Ethel Reed (1874 - 1912) was an internationally recognised graphic illustrator whose work received critical acclaim across America and Europe in the 1890s.
She was born in Newburyport and moved to Boston as a young adult. There she briefly studied at Colwes Art School, where she began to receive public recognition for her work. During her short time in Boston Ethel achieved national fame, illustrating a series of book covers in a span of just two years.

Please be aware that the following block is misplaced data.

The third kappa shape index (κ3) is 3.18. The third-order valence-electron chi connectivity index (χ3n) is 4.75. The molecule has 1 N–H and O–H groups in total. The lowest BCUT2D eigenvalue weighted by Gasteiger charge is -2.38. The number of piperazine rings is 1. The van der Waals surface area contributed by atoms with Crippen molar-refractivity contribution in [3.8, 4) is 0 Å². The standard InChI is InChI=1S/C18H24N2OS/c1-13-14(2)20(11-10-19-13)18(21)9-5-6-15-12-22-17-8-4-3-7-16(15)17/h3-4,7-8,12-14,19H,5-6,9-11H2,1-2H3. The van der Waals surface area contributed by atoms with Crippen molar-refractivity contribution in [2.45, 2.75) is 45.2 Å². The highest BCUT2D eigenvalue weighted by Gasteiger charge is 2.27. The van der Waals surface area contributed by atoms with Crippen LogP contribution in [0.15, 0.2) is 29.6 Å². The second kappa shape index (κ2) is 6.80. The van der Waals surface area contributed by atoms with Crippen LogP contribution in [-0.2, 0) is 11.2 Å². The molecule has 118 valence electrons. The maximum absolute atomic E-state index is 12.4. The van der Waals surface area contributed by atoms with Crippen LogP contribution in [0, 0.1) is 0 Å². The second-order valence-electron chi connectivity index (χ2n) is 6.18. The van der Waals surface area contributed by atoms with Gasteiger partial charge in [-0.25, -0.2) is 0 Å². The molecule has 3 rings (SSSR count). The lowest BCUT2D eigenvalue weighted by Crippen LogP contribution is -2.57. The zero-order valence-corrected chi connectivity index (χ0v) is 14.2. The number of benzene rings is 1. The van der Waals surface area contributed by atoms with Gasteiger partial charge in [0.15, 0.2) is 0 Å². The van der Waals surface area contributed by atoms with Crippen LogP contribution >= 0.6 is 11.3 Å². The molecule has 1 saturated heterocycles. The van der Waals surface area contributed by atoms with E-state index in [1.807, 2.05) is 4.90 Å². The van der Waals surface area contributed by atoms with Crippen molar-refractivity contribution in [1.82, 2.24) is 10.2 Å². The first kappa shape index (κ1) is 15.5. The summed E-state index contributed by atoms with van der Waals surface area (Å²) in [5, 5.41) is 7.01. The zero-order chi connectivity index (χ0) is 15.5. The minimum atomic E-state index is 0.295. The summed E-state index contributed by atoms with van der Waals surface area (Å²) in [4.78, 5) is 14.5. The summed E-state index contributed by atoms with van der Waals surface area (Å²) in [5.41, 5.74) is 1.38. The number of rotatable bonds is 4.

In 1896 Ethel moved to London with her mother where she became acquainted with prominent artists and writers of the period. She worked as an illustrator on the quarterly publication the Yellow Book, a British art journal co-founded by artist Aubrey Beardsley. The magazine featured a wide variety of writing, poetry art and illustration, and an impressive roster of artists and writers.
Little is known about Ethel's later life in England but she later turned to drugs and alcohol - dying in her sleep in 1912 in some part due to her addictions.